On the television show “Supernanny,” which was first aired in Britain in 2004, nanny Jo Frost taught parents how to regain control, and shed new light on the need for outside intervention when parents are unable to discipline their children.
Since then, many programs on the subject of education have been aired in the United Kingdom, including “Little Angels,” in which parents of children with various behavior problems came to a house fully equipped with cameras and professional advisers, and learned about parental authority; and even a version of “Supernanny” for dogs.
The popularity of these programs has led to the flourishing of educational institutions for training parenting consultants, mainly for guidance about sleep, and the industry is picking up momentum.
Israel, where the birthrate is the highest among the countries of the inter-governmental OECD group, also stands out when it comes to seeking parenting consultants. Many parents abroad still consult professional literature and studies about raising children, and make do with seeking advice from their pediatrician or community nurses. But the israeli market is full of various types of consultants, who presume to help parents in the complex task of raising children: for toilet training, nursing, infant development and sleep. This is in addition to post-partum doulas (who help parents mainly after the birth), and even advisers who help to adjust a baby carrier.
The market of parenting guidance is apparently worth several million shekels a year, although an actual calculation is hard to make, since most providers are independent. Some provide consulting services in addition to their salaried jobs, and some serve as psychologists, certified consultants and family therapists who also give advice on parenting, as part of a therapeutic process undergone by the entire family.
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Despite the large sums paid by the parents, and perhaps for that very reason, the field is unsupervised. Not all the consultants have undergone suitable training, and instruction at various educational centers is not overseen by any official body. There are academic institutions that offer a detailed study program in family consulting, parental guidance and specialization in preschool children, which also includes a long period of practical experience; but many train consultants focusing mainly on various methods usually developed by their directors.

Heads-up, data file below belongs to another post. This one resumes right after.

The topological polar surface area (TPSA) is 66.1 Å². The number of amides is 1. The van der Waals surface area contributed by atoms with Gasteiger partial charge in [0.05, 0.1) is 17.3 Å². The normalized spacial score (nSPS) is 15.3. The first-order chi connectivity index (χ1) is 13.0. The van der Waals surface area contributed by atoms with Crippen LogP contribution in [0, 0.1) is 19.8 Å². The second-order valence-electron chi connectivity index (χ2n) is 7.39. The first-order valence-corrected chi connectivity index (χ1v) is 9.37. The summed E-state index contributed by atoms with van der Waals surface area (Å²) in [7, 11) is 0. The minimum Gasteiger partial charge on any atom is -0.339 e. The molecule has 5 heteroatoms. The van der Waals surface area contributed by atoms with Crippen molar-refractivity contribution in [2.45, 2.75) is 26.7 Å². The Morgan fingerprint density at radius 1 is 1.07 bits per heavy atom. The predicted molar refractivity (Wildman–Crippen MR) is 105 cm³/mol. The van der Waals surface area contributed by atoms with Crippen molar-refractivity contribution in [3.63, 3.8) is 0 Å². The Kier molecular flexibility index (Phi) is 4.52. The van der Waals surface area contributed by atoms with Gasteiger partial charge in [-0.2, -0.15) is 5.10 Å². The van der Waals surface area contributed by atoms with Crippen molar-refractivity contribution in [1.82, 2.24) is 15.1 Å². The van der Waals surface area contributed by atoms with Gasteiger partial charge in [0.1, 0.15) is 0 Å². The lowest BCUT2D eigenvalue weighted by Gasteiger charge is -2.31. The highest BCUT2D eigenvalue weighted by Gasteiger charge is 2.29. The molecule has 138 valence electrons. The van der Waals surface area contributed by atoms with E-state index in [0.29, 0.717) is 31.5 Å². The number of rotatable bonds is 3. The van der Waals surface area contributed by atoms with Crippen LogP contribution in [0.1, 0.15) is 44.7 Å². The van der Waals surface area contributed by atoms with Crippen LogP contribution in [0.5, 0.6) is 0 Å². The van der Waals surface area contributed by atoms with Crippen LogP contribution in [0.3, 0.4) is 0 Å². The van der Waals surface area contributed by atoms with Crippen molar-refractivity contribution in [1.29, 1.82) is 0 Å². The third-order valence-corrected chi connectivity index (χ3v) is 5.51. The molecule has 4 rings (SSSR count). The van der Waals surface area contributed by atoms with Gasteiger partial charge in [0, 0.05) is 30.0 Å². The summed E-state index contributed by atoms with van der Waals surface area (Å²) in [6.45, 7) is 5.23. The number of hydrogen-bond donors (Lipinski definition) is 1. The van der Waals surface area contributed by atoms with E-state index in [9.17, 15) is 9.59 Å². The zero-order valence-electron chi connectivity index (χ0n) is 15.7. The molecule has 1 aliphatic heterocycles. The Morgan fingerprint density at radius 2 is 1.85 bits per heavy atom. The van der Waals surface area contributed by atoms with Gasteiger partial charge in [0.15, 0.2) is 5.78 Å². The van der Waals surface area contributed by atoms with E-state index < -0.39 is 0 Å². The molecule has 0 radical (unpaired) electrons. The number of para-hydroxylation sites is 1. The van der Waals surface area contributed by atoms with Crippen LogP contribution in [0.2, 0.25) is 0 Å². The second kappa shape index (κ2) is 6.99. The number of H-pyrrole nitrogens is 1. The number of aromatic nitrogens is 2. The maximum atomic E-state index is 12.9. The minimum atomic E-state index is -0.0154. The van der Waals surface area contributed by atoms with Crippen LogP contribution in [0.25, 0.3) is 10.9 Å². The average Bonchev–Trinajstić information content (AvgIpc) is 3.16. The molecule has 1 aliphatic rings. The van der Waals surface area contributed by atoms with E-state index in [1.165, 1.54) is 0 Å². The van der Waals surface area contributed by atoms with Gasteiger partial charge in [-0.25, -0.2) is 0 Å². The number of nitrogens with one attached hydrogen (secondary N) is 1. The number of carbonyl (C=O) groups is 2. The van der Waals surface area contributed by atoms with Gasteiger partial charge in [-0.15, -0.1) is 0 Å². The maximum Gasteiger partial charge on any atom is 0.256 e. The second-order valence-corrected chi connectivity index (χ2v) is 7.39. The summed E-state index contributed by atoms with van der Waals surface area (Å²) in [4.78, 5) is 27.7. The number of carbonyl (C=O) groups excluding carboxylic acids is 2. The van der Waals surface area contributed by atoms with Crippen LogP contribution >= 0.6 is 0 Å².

The cost of the study program can vary between 7,000-10,000 shekels ($2,000-$2,800) for a half-year course, followed by an internship during which the student is expected to offer guidance at a discount.
For Daphna Tayar, a therapeutic educational consultant and a certified behavioral-cognitive therapist, this situation is likely to cause damage. “These are things that infuriate and even shock me," she says. "There is a lack of real training, expertise in giving advice, how to sit with a client. You have to learn not only the content of the guidance itself, but also about client-therapist relations,” she adds.
Michal Daliot, who was the “Supernanny” in the Israeli version of the program, and ran a program to train family consultants at the Levinsky Teachers College in Tel Aviv, says there are no shortcuts. “As someone who has studied and teaches the field in depth, I understand my responsibility in training the advisers, which takes two years and requires serious filtering," she says. "This is a serious matter. Not everyone can teach this field, nor can everyone learn it.”
Ongoing telephone support
Mila Talman, director of marketing at a large company, completed sleep consultant studies about a year ago and has since opened Pashut Lishon Tov (Simply to Sleep Well), a sleep training consultancy. As opposed to the more veteran professionals, she claims that her training, which lasted five months, was thorough.
“We learned about infant development, about physiological problems that can affect infants’ sleep and about the physical consequences of sleep problems, and we also studied scientific studies in the field, in depth,” she says.
Talman is one of many to have undergone the brief training, which is usually quite profitable: Rookie sleep consultants charge 400-600 shekels per session, a rate that can eventually double. Usually there is a need for more than one session. The complete process, which usually begins at the age of five months and includes a personal meeting and regular guidance until there’s a successful conclusion – in other words, until the infant sleeps all night – the price ranges from 1,400 shekels to about 3,000 shekels.
Rates soar when it comes to toilet training. Tayar, for example, charges the usual market price for parenting advice – 450-500 shekels per session – but for toilet training, she charges double or even more. “It’s a process composed of two to three focused personal sessions,” she says, “telephone support takes up a lot of time, and the most important thing is my level of expertise, which justifies the price.”
Talman believes that “if you look at all the hours invested, especially in cases of long processes, sometimes a few months of close guidance for the parents – by email, meetings and phone calls – you see that the consultant doesn’t really earn a lot relative to her investment.”